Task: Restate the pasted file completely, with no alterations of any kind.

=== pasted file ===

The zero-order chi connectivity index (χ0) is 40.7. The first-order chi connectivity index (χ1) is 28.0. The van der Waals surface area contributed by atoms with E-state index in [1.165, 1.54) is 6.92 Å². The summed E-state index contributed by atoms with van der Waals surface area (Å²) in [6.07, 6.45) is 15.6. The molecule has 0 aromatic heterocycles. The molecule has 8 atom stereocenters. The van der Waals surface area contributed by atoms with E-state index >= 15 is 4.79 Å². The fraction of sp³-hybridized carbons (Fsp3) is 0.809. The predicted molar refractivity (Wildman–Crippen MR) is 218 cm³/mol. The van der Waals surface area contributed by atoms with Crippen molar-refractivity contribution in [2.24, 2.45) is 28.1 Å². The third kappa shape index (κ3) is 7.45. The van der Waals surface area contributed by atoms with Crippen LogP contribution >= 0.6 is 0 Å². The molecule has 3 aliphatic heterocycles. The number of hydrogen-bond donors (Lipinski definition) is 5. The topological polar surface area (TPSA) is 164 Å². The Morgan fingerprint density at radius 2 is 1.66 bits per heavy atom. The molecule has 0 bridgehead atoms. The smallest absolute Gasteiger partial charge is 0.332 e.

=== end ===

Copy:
The zero-order chi connectivity index (χ0) is 40.7. The first-order chi connectivity index (χ1) is 28.0. The van der Waals surface area contributed by atoms with E-state index in [1.165, 1.54) is 6.92 Å². The summed E-state index contributed by atoms with van der Waals surface area (Å²) in [6.07, 6.45) is 15.6. The molecule has 0 aromatic heterocycles. The molecule has 8 atom stereocenters. The van der Waals surface area contributed by atoms with E-state index >= 15 is 4.79 Å². The fraction of sp³-hybridized carbons (Fsp3) is 0.809. The predicted molar refractivity (Wildman–Crippen MR) is 218 cm³/mol. The van der Waals surface area contributed by atoms with Crippen molar-refractivity contribution in [2.24, 2.45) is 28.1 Å². The third kappa shape index (κ3) is 7.45. The van der Waals surface area contributed by atoms with Crippen LogP contribution >= 0.6 is 0 Å². The molecule has 3 aliphatic heterocycles. The number of hydrogen-bond donors (Lipinski definition) is 5. The topological polar surface area (TPSA) is 164 Å². The Morgan fingerprint density at radius 2 is 1.66 bits per heavy atom. The molecule has 0 bridgehead atoms. The smallest absolute Gasteiger partial charge is 0.332 e.